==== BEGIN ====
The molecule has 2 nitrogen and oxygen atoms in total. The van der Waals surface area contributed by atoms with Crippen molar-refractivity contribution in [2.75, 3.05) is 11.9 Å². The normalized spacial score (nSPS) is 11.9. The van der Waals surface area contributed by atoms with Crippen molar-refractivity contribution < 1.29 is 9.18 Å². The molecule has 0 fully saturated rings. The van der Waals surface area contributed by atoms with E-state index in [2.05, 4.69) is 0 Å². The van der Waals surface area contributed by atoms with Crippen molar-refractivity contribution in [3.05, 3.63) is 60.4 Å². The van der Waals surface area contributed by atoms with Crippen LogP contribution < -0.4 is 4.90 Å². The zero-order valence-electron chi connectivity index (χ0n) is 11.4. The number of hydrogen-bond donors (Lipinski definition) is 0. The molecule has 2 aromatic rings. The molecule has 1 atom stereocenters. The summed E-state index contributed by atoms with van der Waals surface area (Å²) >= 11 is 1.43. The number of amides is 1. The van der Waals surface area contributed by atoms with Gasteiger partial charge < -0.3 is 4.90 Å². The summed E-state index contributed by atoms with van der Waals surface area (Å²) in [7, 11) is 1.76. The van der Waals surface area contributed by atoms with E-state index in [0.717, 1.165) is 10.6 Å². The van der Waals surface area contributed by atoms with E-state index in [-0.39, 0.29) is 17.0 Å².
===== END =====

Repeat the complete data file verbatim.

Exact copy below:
The molecule has 2 nitrogen and oxygen atoms in total. The van der Waals surface area contributed by atoms with Crippen molar-refractivity contribution in [2.75, 3.05) is 11.9 Å². The normalized spacial score (nSPS) is 11.9. The van der Waals surface area contributed by atoms with Crippen molar-refractivity contribution < 1.29 is 9.18 Å². The molecule has 0 fully saturated rings. The van der Waals surface area contributed by atoms with E-state index in [2.05, 4.69) is 0 Å². The van der Waals surface area contributed by atoms with Crippen molar-refractivity contribution in [3.05, 3.63) is 60.4 Å². The van der Waals surface area contributed by atoms with Crippen LogP contribution < -0.4 is 4.90 Å². The zero-order valence-electron chi connectivity index (χ0n) is 11.4. The number of hydrogen-bond donors (Lipinski definition) is 0. The molecule has 2 aromatic rings. The molecule has 1 atom stereocenters. The summed E-state index contributed by atoms with van der Waals surface area (Å²) >= 11 is 1.43. The number of amides is 1. The van der Waals surface area contributed by atoms with Gasteiger partial charge < -0.3 is 4.90 Å². The summed E-state index contributed by atoms with van der Waals surface area (Å²) in [7, 11) is 1.76. The van der Waals surface area contributed by atoms with E-state index in [0.717, 1.165) is 10.6 Å². The van der Waals surface area contributed by atoms with E-state index in [-0.39, 0.29) is 17.0 Å².